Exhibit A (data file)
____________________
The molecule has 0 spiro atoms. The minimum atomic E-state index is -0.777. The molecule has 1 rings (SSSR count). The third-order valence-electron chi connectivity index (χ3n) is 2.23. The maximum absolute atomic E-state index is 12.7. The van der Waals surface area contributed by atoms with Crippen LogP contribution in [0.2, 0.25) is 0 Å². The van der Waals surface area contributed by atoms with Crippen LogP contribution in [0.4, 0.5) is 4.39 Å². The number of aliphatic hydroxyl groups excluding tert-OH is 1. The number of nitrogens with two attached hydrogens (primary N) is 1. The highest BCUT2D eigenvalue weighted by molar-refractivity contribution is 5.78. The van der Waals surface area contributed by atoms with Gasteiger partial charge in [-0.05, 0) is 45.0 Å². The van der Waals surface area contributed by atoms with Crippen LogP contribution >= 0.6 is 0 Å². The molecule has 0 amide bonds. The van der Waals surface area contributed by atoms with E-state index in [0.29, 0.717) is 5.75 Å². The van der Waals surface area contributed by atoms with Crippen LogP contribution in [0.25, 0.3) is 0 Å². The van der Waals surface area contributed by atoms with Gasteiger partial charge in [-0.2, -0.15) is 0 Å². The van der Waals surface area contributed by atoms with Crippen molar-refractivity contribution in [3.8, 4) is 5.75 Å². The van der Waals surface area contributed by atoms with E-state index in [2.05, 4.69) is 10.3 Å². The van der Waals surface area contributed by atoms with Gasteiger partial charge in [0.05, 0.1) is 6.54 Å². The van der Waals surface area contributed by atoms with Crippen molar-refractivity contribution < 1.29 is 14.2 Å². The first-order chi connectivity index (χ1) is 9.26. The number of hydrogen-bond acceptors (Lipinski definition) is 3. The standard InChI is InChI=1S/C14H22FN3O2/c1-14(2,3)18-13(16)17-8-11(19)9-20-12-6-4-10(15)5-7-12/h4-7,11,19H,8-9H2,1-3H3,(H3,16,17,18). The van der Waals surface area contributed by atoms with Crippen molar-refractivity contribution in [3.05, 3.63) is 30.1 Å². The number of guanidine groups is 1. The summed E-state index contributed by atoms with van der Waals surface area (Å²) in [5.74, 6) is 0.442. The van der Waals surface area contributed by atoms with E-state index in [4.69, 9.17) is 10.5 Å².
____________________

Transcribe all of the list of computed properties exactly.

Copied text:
The molecule has 0 spiro atoms. The minimum atomic E-state index is -0.777. The molecule has 1 rings (SSSR count). The third-order valence-electron chi connectivity index (χ3n) is 2.23. The maximum absolute atomic E-state index is 12.7. The van der Waals surface area contributed by atoms with Crippen LogP contribution in [0.2, 0.25) is 0 Å². The van der Waals surface area contributed by atoms with Crippen LogP contribution in [0.4, 0.5) is 4.39 Å². The number of aliphatic hydroxyl groups excluding tert-OH is 1. The number of nitrogens with two attached hydrogens (primary N) is 1. The highest BCUT2D eigenvalue weighted by molar-refractivity contribution is 5.78. The van der Waals surface area contributed by atoms with Gasteiger partial charge in [-0.05, 0) is 45.0 Å². The van der Waals surface area contributed by atoms with Crippen LogP contribution >= 0.6 is 0 Å². The molecule has 0 amide bonds. The van der Waals surface area contributed by atoms with E-state index in [0.29, 0.717) is 5.75 Å². The van der Waals surface area contributed by atoms with Crippen LogP contribution in [0.25, 0.3) is 0 Å². The van der Waals surface area contributed by atoms with Gasteiger partial charge in [-0.2, -0.15) is 0 Å². The van der Waals surface area contributed by atoms with Crippen molar-refractivity contribution in [3.8, 4) is 5.75 Å². The van der Waals surface area contributed by atoms with E-state index in [2.05, 4.69) is 10.3 Å². The van der Waals surface area contributed by atoms with Gasteiger partial charge in [0.05, 0.1) is 6.54 Å². The van der Waals surface area contributed by atoms with Crippen molar-refractivity contribution < 1.29 is 14.2 Å². The first-order chi connectivity index (χ1) is 9.26. The number of hydrogen-bond acceptors (Lipinski definition) is 3. The standard InChI is InChI=1S/C14H22FN3O2/c1-14(2,3)18-13(16)17-8-11(19)9-20-12-6-4-10(15)5-7-12/h4-7,11,19H,8-9H2,1-3H3,(H3,16,17,18). The van der Waals surface area contributed by atoms with Crippen molar-refractivity contribution in [3.05, 3.63) is 30.1 Å². The number of guanidine groups is 1. The summed E-state index contributed by atoms with van der Waals surface area (Å²) in [5.74, 6) is 0.442. The van der Waals surface area contributed by atoms with E-state index in [4.69, 9.17) is 10.5 Å².